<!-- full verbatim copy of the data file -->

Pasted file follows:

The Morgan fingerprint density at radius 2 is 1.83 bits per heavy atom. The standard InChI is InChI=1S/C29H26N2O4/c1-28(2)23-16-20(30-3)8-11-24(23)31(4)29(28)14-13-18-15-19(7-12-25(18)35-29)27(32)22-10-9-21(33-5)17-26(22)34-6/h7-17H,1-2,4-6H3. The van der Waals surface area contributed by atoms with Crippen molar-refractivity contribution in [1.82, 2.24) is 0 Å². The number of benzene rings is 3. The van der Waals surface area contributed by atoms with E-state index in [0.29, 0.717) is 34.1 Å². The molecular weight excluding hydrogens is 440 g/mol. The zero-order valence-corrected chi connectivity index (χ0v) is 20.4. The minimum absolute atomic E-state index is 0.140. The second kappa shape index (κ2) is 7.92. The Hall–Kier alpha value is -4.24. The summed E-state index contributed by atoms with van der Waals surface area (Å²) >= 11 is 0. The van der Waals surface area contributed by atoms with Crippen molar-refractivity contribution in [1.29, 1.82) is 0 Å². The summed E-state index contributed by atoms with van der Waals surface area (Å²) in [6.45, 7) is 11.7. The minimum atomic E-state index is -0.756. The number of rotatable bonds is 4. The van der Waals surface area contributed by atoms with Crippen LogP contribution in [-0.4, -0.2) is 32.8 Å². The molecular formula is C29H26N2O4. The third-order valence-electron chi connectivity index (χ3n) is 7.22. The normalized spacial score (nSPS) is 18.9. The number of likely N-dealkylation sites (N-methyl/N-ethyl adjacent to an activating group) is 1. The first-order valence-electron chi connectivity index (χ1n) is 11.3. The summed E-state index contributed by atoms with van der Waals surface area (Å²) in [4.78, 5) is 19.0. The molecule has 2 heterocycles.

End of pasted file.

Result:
The Morgan fingerprint density at radius 2 is 1.83 bits per heavy atom. The standard InChI is InChI=1S/C29H26N2O4/c1-28(2)23-16-20(30-3)8-11-24(23)31(4)29(28)14-13-18-15-19(7-12-25(18)35-29)27(32)22-10-9-21(33-5)17-26(22)34-6/h7-17H,1-2,4-6H3. The van der Waals surface area contributed by atoms with Crippen molar-refractivity contribution in [1.82, 2.24) is 0 Å². The number of benzene rings is 3. The van der Waals surface area contributed by atoms with E-state index in [0.29, 0.717) is 34.1 Å². The molecular weight excluding hydrogens is 440 g/mol. The zero-order valence-corrected chi connectivity index (χ0v) is 20.4. The minimum absolute atomic E-state index is 0.140. The second kappa shape index (κ2) is 7.92. The Hall–Kier alpha value is -4.24. The summed E-state index contributed by atoms with van der Waals surface area (Å²) >= 11 is 0. The van der Waals surface area contributed by atoms with Crippen molar-refractivity contribution in [1.29, 1.82) is 0 Å². The summed E-state index contributed by atoms with van der Waals surface area (Å²) in [6.45, 7) is 11.7. The minimum atomic E-state index is -0.756. The number of rotatable bonds is 4. The van der Waals surface area contributed by atoms with Crippen LogP contribution in [-0.4, -0.2) is 32.8 Å². The molecular formula is C29H26N2O4. The third-order valence-electron chi connectivity index (χ3n) is 7.22. The normalized spacial score (nSPS) is 18.9. The number of likely N-dealkylation sites (N-methyl/N-ethyl adjacent to an activating group) is 1. The first-order valence-electron chi connectivity index (χ1n) is 11.3. The summed E-state index contributed by atoms with van der Waals surface area (Å²) in [4.78, 5) is 19.0. The molecule has 2 heterocycles.